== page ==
Jews have always been very free in terms of expressiveness. That's why Jews were always among the best comedians, and still are. Jews always felt alienated from the rest of the world and they had no other way of fighting back against that feeling of alienation except through their humor. They were always a defenseless, helpless minority and they had to hide their true feelings in society at large because they were so suppressed. Their only outlet was to express themselves in the privacy of their own homes or in their relationships. So to relieve their frustrations, to find ventilation for their emotions, they argued among themselves and fought among themselves and screamed and laughed among themselves.
Humor has always been one avenue of escape for Jews throughout history. They managed to find humor in the most tragic circumstances. That's why Jews, until Israel came about, were never known as fighters. Jews knew that things were so stacked up against them by the countries in which they were living that the only sure way they could never win a fight was by fighting. So they had to find ways of winning the fight by avoiding it, outsmarting the opponent, outmaneuvering him, coddling him, lying to him, hiding from him. Anything except fighting, because he was so out-numbered, so outmanned, so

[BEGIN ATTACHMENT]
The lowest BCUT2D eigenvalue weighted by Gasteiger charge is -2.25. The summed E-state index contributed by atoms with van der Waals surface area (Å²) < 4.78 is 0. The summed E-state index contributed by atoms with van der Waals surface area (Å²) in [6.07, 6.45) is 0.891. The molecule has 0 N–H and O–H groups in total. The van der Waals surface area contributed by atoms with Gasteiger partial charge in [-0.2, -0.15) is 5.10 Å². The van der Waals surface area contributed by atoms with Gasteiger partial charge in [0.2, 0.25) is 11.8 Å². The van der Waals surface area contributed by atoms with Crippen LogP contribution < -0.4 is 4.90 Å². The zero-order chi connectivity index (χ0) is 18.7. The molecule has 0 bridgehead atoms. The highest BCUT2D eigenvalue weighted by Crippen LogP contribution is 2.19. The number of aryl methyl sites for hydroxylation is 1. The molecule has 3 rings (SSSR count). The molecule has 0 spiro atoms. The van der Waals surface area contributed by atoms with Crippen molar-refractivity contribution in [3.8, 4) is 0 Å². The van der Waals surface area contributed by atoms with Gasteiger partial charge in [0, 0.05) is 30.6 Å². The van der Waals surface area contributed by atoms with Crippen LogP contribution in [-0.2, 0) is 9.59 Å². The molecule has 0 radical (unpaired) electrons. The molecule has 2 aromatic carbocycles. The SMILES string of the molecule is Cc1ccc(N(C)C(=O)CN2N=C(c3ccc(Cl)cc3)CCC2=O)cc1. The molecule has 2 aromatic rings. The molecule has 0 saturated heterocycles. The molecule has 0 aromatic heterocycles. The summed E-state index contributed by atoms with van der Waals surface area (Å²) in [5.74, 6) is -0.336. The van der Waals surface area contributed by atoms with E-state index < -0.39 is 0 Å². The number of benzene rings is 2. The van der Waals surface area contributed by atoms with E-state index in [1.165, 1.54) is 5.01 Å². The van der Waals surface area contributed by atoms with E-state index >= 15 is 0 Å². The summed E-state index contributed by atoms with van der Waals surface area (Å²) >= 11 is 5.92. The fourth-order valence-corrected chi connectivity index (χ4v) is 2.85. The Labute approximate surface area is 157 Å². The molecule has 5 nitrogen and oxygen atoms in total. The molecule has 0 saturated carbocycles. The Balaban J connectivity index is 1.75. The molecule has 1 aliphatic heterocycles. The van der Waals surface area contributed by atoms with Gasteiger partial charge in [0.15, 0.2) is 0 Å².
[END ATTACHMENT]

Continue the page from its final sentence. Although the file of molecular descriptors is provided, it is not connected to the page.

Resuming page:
outarmed. The whole thing became a battle of wits and a battle of tricks and games. In such circumstances, humor always helped give the Jew perspective and sense of balance. Humor is way to maintain your equilibrium in the face of misery. It's the saving grace for a person who feels so overwhelmed that he has to find a way to survive by laughing at misery. It's basically the avoidance of reality. It's a way of creating a different world for yourself, as drinking does for some gentiles.
It's another way to change the subject.
Jews never drank much because then they would really be at a disadvantage against the enemies. A Jew had to stay sober to keep his head, to outwit the Cossacks, the Gestapo, the secret police-etc.
This is why a lot of Jews became great fiction writers and great musicians and composers. That's why they wrote such stories and fables and poems and humor. And that's why they composed great songs and were some of the best pianists and violinists in the world. Jews were always having to create a world to live in to replace the real world that they had to deal with.
Yiddish helped them build their world.